Wow!! Two people injured in the parking lot of a popular restaurant, one fatally. Who would have thought something like that could happen there? Here’s a newsflash … It can happen anywhere!
Everyone has different self-defense/protection needs. A single male in a bar has a different priority than a family of four at a McDonald's. A couple eating at a restaurant will have a different focus than a mother with two children at a Walmart. Couple this with the ability to attend training (time/money), the desire to attend training, and the availability of, and access to training and you can see why many don’t attend any classes after some initial safety training.
Many people new to the world of personal protection are ’unconsciously incompetent’ (UI) – they don’t know what they don’t know. Rather, they don’t know what they ‘should’ know. What many do is try to find a ‘quick fix’ or choose a single option like a firearm or pepper spray. Most legitimate ‘martialists’ feel it best to be familiar with a variety of methods, as your “go to” system may be ineffective or unavailable. There is no ‘one size fits all’ when it comes to self-defense. If you’re a fan of Brazilian jiu-jitsu, that may not work out when threatened with a gun. Conversely, if you throw all your eggs in the ‘firearms basket’, you may be at a loss in a close quarter situation.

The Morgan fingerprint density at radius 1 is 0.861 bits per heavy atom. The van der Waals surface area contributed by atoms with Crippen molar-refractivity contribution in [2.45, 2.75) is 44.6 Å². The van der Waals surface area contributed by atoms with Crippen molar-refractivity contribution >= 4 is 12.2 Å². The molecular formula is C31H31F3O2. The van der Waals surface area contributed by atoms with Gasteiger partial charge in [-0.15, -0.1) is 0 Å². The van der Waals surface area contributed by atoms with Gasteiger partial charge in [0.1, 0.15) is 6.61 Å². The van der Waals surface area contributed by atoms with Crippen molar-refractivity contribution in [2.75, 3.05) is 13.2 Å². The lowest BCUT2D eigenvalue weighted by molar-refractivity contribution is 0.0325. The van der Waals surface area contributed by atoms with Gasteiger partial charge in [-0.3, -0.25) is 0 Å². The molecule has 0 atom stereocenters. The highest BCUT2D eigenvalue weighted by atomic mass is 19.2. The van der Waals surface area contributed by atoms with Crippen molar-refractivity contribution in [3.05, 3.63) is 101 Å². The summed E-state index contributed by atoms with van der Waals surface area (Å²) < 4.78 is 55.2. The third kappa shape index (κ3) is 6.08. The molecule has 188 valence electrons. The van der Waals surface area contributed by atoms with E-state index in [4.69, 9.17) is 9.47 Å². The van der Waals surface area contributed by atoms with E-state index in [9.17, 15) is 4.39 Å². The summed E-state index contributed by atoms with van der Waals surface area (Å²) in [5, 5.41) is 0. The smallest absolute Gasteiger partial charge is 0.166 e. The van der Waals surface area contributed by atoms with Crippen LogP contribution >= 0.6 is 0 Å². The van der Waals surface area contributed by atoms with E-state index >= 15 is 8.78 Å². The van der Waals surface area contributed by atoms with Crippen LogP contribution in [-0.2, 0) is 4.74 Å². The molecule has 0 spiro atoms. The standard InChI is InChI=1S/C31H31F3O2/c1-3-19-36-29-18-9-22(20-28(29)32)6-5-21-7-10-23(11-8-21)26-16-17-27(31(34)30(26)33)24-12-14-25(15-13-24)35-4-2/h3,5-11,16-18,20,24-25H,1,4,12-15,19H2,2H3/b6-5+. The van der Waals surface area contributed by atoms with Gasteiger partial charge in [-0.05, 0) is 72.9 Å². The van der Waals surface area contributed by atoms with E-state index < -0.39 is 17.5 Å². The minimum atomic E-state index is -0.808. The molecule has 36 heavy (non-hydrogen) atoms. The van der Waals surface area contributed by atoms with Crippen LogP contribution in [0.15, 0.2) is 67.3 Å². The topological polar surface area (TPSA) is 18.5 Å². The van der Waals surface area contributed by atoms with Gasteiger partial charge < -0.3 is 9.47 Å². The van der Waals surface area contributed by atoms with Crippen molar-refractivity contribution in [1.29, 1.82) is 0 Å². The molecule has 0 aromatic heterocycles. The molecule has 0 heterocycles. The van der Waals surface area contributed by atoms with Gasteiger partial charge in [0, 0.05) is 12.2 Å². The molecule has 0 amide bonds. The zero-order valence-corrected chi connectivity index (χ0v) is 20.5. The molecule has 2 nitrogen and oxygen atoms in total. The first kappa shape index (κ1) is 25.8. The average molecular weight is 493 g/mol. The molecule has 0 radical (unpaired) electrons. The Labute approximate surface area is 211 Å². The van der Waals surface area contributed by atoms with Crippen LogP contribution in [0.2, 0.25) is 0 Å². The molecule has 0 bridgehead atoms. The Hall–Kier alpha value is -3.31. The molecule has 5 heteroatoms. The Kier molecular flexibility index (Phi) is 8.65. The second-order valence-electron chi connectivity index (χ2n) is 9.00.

Many UI’s will ask ‘experts’ what they should do. Experts are often chosen because they are/were law enforcement officers, or in the military. While these qualifications may offer a small edge, most cops and military personnel are not shooters and have a very narrow understanding of the overall self-defense continuum. Typically, the ‘expert’ will expound the virtues of his particular ‘system’ and why it’s the best thing since sliced bread. The underlying problem with this train of thought is the lack of variety or flexibility within many systems can leave gaps in the self-defense ‘template’.
Your self-defense ‘template’ basically overlays your daily routine. Your template should include all your options in the context of what you do daily. For example: Do you have children? How many? What are their ages? Could they assist during a critical incident? What about elderly parents? Do you or any of those in your charge have any physical limitations? What about legal restrictions in your area? Can you have high capacity magazines or knives with blades longer than three inches? How about your vehicle? Do you keep it serviced and full of gas? All of these and more must be considered. Also, consideration must be given to your arsenal and what you must focus on.
Finally, there is training and practice. Or more accurately, skill maintenance. Those who take the protection of themselves and their family seriously, will seek the proper training. They will practice those new skills to maintain both competence and confidence. In today’s world, self-defense is more than a hobby – it’s a necessary life skill.
BE SAFE • BE EFFECTIVE • BE READY